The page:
- If the worker has given information under regulation 112I and the insurer does not believe the qualifying condition has been met, the insurer must give the worker an opportunity to meet with it and discuss the proposed decision, before making that decision (regulation 112K). The insurer has to provide the worker with any relevant information it holds at least 10 business days before the meeting and is not required to give the worker the opportunity to meet more than once, although if a worker fails to attend a meeting we suggest issuing a follow up letter confirming this was the case, before the decision is issued.
- If the worker provides the insurer with additional information:
- The insurer must consider this further information when making its decision about whether the qualifying condition has been satisfied (regulation 112J(2));
- The insurer must make the decision within the later of 60 business days after receiving the information or if the insurer meets with the worker under regulation 112K, 10 business days after the meeting (regulation 112J(3));
- If the insurer decides the qualifying condition is met, it must provide the worker with written notice in the approved form stating the amount of compensation the worker is entitled to (regulation 112J(4));
- If the insurer decides the qualifying condition has not been satisfied, it must give written reasons for the decision to the worker (regulation 112J(5));
- If the does not make a decision within the prescribed period, it is taken to have decided the qualifying condition has not been satisfied (regulation 112J(6)).
- The worker may apply for a review of the insurer's decision within 20 business days after the worker receives the written reasons or the day the worker becomes aware the insurer has failed to decide whether the qualifying condition has been satisfied (regulation 112N(1)).
- The application for review must include the reasons why the worker is seeking the review, attach a copy of the reasons for decision (if applicable), state if the worker has had the opportunity to give the insurer further information and include any further information the worker would like the panel to consider and if the worker has engaged a lawyer and incurred legal costs in relation to the application, it should include a statutory declaration to this effect (regulation 112N).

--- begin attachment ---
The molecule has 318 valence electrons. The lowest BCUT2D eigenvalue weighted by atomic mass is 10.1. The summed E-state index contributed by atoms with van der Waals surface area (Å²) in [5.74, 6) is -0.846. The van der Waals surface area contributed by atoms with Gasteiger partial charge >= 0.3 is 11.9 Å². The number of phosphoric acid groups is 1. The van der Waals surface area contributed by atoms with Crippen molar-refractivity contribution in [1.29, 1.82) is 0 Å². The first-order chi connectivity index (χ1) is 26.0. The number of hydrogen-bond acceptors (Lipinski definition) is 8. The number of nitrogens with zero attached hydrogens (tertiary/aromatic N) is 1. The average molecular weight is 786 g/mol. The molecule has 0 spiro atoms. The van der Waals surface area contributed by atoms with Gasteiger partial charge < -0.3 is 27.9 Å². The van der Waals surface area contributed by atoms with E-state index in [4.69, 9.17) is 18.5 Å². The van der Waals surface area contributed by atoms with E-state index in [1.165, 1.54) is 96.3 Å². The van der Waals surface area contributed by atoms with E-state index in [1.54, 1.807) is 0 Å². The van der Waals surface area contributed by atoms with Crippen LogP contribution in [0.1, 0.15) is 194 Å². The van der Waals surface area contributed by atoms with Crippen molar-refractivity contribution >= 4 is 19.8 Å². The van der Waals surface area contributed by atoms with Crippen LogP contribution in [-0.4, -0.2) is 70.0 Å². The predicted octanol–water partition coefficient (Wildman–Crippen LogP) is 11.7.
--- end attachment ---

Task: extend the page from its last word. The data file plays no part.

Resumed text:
- As soon as practicable after receiving the application, the insurer must give the panel and the worker any information the insurer has considered in making its decision (regulation 112O).
- The panel can review the insurer's decision without receiving oral submissions (regulation 112P) and while there is capacity for oral submissions, over time one would expect the most cost efficient way to progress these matters will be with written submissions.
- The panel can then confirm the decision or cancel the decision and substitute a new decision. The panel is required to give the worker and the insurer written notice of its decision and the reasons for its decision and its decision is final (regulation 112P).
Additional compensation and legal costs
- If the qualifying condition is satisfied, the amount of compensation payable is set out in Schedule 4A of regulations as follows. The amount of additional compensation must be set out in the section 193A notice.
- If the worker has engaged a lawyer and incurs legal costs, they will be eligible for a prescribed payment for their legal costs which is also set out in schedule 4A as follows.
Legal Costs Amount
|Giving information to an insurer under section 112I within the period mentioned in the section||1700|
|The worker and the worker's lawyer attending a meeting mentioned in section 112K||2000|
|The worker, under section 112N, applying to review and insurer's decision||1000|
|The worker giving information to the panel under section 112N(2)(c)||1700|
Information still to come
- The review panel will be made up of a chairperson and 2 members appointed by the Minister. These appointments have not yet been made.
- The form for the section 193A notice has not been finalised, but should be released shortly.
The content of this article is intended to provide a general guide to the subject matter. Specialist advice should be sought about your specific circumstances.